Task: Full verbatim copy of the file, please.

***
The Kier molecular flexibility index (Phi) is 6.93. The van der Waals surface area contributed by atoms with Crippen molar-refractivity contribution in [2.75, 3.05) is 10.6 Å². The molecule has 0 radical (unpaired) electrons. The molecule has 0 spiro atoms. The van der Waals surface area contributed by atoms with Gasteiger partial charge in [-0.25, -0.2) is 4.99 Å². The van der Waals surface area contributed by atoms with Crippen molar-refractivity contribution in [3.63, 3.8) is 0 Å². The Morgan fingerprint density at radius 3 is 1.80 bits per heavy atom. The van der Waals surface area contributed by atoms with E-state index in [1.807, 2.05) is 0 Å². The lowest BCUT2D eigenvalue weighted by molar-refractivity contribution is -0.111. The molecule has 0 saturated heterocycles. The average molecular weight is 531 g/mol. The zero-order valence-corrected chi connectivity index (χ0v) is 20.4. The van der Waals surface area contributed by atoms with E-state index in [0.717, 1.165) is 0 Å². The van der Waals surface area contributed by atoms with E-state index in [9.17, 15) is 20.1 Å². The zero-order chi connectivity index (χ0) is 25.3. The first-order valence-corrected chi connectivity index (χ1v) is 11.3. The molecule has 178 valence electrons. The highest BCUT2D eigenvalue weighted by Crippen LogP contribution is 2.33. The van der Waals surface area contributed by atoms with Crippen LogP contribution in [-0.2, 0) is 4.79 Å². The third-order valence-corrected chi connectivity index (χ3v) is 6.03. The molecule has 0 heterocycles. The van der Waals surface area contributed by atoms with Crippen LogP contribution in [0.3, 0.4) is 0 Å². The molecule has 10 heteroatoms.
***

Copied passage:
The Kier molecular flexibility index (Phi) is 6.93. The van der Waals surface area contributed by atoms with Crippen molar-refractivity contribution in [2.75, 3.05) is 10.6 Å². The molecule has 0 radical (unpaired) electrons. The molecule has 0 spiro atoms. The van der Waals surface area contributed by atoms with Gasteiger partial charge in [-0.25, -0.2) is 4.99 Å². The van der Waals surface area contributed by atoms with Crippen molar-refractivity contribution in [3.63, 3.8) is 0 Å². The Morgan fingerprint density at radius 3 is 1.80 bits per heavy atom. The van der Waals surface area contributed by atoms with E-state index in [1.807, 2.05) is 0 Å². The lowest BCUT2D eigenvalue weighted by molar-refractivity contribution is -0.111. The molecule has 0 saturated heterocycles. The average molecular weight is 531 g/mol. The zero-order valence-corrected chi connectivity index (χ0v) is 20.4. The van der Waals surface area contributed by atoms with E-state index in [0.717, 1.165) is 0 Å². The van der Waals surface area contributed by atoms with E-state index in [9.17, 15) is 20.1 Å². The zero-order chi connectivity index (χ0) is 25.3. The first-order valence-corrected chi connectivity index (χ1v) is 11.3. The molecule has 178 valence electrons. The highest BCUT2D eigenvalue weighted by Crippen LogP contribution is 2.33. The van der Waals surface area contributed by atoms with Crippen LogP contribution in [-0.2, 0) is 4.79 Å². The third-order valence-corrected chi connectivity index (χ3v) is 6.03. The molecule has 0 heterocycles. The van der Waals surface area contributed by atoms with Crippen LogP contribution in [0.3, 0.4) is 0 Å². The molecule has 10 heteroatoms.